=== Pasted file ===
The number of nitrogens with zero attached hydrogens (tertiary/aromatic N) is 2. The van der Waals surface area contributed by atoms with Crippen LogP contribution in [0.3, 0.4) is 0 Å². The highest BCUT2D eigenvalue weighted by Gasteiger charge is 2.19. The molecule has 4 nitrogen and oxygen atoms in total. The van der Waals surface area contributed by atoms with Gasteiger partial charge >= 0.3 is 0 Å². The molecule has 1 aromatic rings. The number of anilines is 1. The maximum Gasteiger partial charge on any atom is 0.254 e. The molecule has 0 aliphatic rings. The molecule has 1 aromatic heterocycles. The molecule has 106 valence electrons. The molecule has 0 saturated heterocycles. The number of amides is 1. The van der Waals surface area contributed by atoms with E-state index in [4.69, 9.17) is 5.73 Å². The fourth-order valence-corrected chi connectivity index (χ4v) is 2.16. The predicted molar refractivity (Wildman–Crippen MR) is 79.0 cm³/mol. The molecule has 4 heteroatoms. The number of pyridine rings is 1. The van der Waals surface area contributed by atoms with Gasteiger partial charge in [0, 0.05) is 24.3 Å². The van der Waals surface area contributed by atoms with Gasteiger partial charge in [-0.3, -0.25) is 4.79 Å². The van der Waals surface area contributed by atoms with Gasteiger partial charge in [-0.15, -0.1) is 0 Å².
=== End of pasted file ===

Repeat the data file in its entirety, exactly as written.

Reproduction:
The number of nitrogens with zero attached hydrogens (tertiary/aromatic N) is 2. The van der Waals surface area contributed by atoms with Crippen LogP contribution in [0.3, 0.4) is 0 Å². The highest BCUT2D eigenvalue weighted by Gasteiger charge is 2.19. The molecule has 4 nitrogen and oxygen atoms in total. The van der Waals surface area contributed by atoms with Gasteiger partial charge >= 0.3 is 0 Å². The molecule has 1 aromatic rings. The number of anilines is 1. The maximum Gasteiger partial charge on any atom is 0.254 e. The molecule has 0 aliphatic rings. The molecule has 1 aromatic heterocycles. The molecule has 106 valence electrons. The molecule has 0 saturated heterocycles. The number of amides is 1. The van der Waals surface area contributed by atoms with E-state index in [4.69, 9.17) is 5.73 Å². The fourth-order valence-corrected chi connectivity index (χ4v) is 2.16. The predicted molar refractivity (Wildman–Crippen MR) is 79.0 cm³/mol. The molecule has 4 heteroatoms. The number of pyridine rings is 1. The van der Waals surface area contributed by atoms with Gasteiger partial charge in [0, 0.05) is 24.3 Å². The van der Waals surface area contributed by atoms with Gasteiger partial charge in [-0.3, -0.25) is 4.79 Å². The van der Waals surface area contributed by atoms with Gasteiger partial charge in [-0.15, -0.1) is 0 Å².